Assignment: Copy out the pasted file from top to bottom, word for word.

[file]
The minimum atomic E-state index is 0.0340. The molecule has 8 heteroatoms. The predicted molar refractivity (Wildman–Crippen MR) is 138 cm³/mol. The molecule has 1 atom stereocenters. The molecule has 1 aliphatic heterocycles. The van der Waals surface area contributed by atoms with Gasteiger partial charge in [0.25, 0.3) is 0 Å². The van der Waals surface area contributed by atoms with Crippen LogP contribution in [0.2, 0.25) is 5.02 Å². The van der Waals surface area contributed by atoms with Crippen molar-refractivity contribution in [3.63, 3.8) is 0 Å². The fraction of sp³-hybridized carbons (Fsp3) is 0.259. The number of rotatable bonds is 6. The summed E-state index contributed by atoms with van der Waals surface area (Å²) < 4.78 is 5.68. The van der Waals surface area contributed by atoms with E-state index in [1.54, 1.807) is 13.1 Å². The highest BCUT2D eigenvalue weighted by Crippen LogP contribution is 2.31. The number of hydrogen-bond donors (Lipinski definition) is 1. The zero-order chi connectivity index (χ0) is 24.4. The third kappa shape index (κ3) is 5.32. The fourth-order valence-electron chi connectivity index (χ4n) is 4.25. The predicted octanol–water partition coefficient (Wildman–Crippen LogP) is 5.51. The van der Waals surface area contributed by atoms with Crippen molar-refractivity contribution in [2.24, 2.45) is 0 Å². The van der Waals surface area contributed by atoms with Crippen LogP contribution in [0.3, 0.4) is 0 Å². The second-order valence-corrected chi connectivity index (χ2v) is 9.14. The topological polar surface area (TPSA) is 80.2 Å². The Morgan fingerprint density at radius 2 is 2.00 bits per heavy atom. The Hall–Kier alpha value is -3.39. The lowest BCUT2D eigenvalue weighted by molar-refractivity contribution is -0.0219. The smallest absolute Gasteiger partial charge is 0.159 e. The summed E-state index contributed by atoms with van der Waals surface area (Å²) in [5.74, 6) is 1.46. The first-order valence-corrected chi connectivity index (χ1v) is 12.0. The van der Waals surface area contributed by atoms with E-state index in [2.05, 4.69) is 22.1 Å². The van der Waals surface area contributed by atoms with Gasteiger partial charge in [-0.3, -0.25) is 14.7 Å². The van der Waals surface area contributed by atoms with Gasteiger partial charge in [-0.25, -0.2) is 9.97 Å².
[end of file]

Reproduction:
The minimum atomic E-state index is 0.0340. The molecule has 8 heteroatoms. The predicted molar refractivity (Wildman–Crippen MR) is 138 cm³/mol. The molecule has 1 atom stereocenters. The molecule has 1 aliphatic heterocycles. The van der Waals surface area contributed by atoms with Gasteiger partial charge in [0.25, 0.3) is 0 Å². The van der Waals surface area contributed by atoms with Crippen LogP contribution in [0.2, 0.25) is 5.02 Å². The van der Waals surface area contributed by atoms with Crippen molar-refractivity contribution in [3.63, 3.8) is 0 Å². The fraction of sp³-hybridized carbons (Fsp3) is 0.259. The number of rotatable bonds is 6. The summed E-state index contributed by atoms with van der Waals surface area (Å²) < 4.78 is 5.68. The van der Waals surface area contributed by atoms with E-state index in [1.54, 1.807) is 13.1 Å². The highest BCUT2D eigenvalue weighted by Crippen LogP contribution is 2.31. The number of hydrogen-bond donors (Lipinski definition) is 1. The zero-order chi connectivity index (χ0) is 24.4. The third kappa shape index (κ3) is 5.32. The fourth-order valence-electron chi connectivity index (χ4n) is 4.25. The predicted octanol–water partition coefficient (Wildman–Crippen LogP) is 5.51. The van der Waals surface area contributed by atoms with Crippen molar-refractivity contribution in [2.24, 2.45) is 0 Å². The van der Waals surface area contributed by atoms with Crippen LogP contribution in [0.3, 0.4) is 0 Å². The second-order valence-corrected chi connectivity index (χ2v) is 9.14. The topological polar surface area (TPSA) is 80.2 Å². The Morgan fingerprint density at radius 2 is 2.00 bits per heavy atom. The Hall–Kier alpha value is -3.39. The lowest BCUT2D eigenvalue weighted by molar-refractivity contribution is -0.0219. The smallest absolute Gasteiger partial charge is 0.159 e. The summed E-state index contributed by atoms with van der Waals surface area (Å²) in [5.74, 6) is 1.46. The first-order valence-corrected chi connectivity index (χ1v) is 12.0. The van der Waals surface area contributed by atoms with E-state index in [2.05, 4.69) is 22.1 Å². The van der Waals surface area contributed by atoms with Gasteiger partial charge in [-0.3, -0.25) is 14.7 Å². The van der Waals surface area contributed by atoms with Gasteiger partial charge in [-0.25, -0.2) is 9.97 Å².